5. The word lifnei (“before”) is used three times in verses 1–2. In verse 1 we read that Nadab and Abihu offer this alien fire “before YHVH.” In verse 2 we learn that the fire that destroys Nadab and Abihu “came forth from [milif’nei] YHVH.” The phrase translated as “at the instance of YHVH” (v. 2) also contains the word lifnei and can be translated as “before YHVH.” To what extent would your interpretation of the scene be different with this alternative translation? How does the repeated use of the word lifnei in these verses help you understand the punishment of Nadab and Abihu?
    6. The phrase “which had not been enjoined upon them” (v. 1) can also be translated as “which [God] had not commanded them.” What does this suggest about the nature of Nadab and Abihu’s offense? According to the Central Commentary on verse 1, what was the belief in the ancient Near East about how the deity must be worshipped and what could result from improper worship of the deity? How does that information inform your understanding of what transpired here?
    7. II Samuel 6:6–7 tells the story of King David’s decision to bring the ark of God to Jerusalem. On the journey to Jerusalem, the ark begins to fall off the ox-cart that is carrying it. A man reaches out and grabs hold of the ark to keep it from falling, and God kills him. How does this episode relate to the story of Nadab and Abihu? What does it help you to understand about Nadab and Abihu’s punishment? What dangers do both of these stories illustrate?
    8. Given the interpretive “clues” found in these verses, how do you understand what happened to Nadab and Abihu? In your view, what exactly did they do wrong to merit such swift and severe punishment?


  1. Read Leviticus 10:3, which describes Moses’ and Aaron’s responses to the deaths of Nadab and Abihu.
    1. In verse 3, Moses tells Aaron, “This is what YHVH meant by saying . . . ,” but the Torah contains no record of God’s having said these words. How might you account for that discrepancy?
    2. The phrase translated as “Through those near to Me I show Myself holy” (v. 3) can also be translated as “I sanctify Myself by means of those near to Me.” How does this alternate translation help you to understand God’s words and the deaths of Nadab and Abihu? What do the deaths of Nadab and Abihu demonstrate about God and the Tabernacle?
    3. In what way do the deaths of Nadab and Abihu help God “gain glory before all the people” (v. 3)?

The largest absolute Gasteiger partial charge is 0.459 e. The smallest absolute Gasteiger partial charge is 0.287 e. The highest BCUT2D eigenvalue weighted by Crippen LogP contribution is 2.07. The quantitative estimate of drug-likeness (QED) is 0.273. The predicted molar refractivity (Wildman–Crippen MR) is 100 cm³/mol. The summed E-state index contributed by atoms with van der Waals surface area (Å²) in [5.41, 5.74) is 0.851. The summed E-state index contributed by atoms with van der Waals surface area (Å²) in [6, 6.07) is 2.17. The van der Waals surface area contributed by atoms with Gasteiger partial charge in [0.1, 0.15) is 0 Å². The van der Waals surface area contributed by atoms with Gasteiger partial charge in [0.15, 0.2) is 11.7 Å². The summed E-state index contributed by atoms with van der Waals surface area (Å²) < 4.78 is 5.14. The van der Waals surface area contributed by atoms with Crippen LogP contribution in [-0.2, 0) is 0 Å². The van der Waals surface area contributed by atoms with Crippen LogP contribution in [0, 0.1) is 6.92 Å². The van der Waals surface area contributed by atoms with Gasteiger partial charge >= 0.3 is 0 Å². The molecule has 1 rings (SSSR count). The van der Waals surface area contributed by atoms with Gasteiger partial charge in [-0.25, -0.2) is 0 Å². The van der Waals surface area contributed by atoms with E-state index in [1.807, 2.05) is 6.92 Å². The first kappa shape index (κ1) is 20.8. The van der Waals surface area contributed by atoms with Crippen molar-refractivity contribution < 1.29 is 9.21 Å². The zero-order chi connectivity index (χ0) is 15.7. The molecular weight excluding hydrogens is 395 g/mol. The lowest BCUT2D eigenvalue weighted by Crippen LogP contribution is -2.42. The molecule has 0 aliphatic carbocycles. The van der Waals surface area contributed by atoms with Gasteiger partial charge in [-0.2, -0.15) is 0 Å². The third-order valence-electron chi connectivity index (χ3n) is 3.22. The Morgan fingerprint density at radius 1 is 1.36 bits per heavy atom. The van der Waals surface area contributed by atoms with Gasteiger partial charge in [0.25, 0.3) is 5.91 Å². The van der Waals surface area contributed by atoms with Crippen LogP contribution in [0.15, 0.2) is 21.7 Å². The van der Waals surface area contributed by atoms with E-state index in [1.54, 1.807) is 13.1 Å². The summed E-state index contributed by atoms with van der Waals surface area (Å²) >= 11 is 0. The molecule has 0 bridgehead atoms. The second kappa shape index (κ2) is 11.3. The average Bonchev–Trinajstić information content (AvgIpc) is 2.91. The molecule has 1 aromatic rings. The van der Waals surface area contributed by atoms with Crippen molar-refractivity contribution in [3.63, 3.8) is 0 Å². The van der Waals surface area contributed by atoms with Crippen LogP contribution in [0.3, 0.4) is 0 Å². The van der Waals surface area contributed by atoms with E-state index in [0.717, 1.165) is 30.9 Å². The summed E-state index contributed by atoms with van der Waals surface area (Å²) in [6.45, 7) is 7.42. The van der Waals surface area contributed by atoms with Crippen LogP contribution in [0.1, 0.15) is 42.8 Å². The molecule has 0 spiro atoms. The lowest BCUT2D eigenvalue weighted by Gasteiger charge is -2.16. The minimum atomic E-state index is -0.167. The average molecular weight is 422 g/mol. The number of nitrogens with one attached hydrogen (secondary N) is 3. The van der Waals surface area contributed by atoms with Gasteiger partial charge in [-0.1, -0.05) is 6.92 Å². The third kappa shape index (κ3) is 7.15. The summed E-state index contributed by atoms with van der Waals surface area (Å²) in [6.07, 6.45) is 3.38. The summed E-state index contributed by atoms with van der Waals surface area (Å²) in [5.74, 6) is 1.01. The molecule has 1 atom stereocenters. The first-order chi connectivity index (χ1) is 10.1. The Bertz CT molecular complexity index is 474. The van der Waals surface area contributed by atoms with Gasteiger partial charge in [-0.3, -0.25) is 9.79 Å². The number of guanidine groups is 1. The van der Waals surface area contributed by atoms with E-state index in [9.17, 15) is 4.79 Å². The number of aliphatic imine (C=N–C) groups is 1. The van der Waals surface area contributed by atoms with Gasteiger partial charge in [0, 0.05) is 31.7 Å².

4. How do you understand Aaron’s response to the deaths of Nadab and Abihu (v. 3)?


  1. Read Leviticus 10:4–7, which describes Moses’ instructions to the family of Nadab and Abihu after their deaths.
    1. What instructions does Moses give to Mishael and Elzaphan in verses 4–5? In your view, why does Moses instruct them to take the bodies to a place “away from the sanctuary” and “outside the camp”? What is the purpose of Moses’ instruction to carry the bodies out of the camp “by their tunics”?
    2. Moses instructs Aaron and his remaining sons not to “bare their heads” or “rend their clothes” (v. 6). What are the reasons for these instructions? In your view, why are Aaron’s kin and “all the house of Israel” permitted to mourn Nadab and Abihu, but Aaron and his sons are not permitted to do so?
    3. According to the Central Commentary on verse 6, how can we understand the word translated here as “kin” (achim)?
    4. Moses tells Aaron that he is not permitted to go outside the camp to bury his sons because “YHVH’s anointing oil is upon you” (v. 7). The Torah gives specific instructions about anointing oil for the priests, as well as outlining the consequences of its improper use (Exodus 30:30–33; Leviticus 21:10–12). In addition, the Torah is explicit about the deadly dangers of ritual impurity for the entire Israelite people (see Leviticus 15:31). How do these teachings help you to understand Moses’ instruction to Aaron?


  1. Read the Contemporary Reflection by Blu Greenberg (pp. 632–33).
    1. According to Greenberg, what is Aaron’s role as the kohein gadol (high priest)? What are the circumstances of the great celebration at the beginning of Parashat Sh’mini (9:1–24)?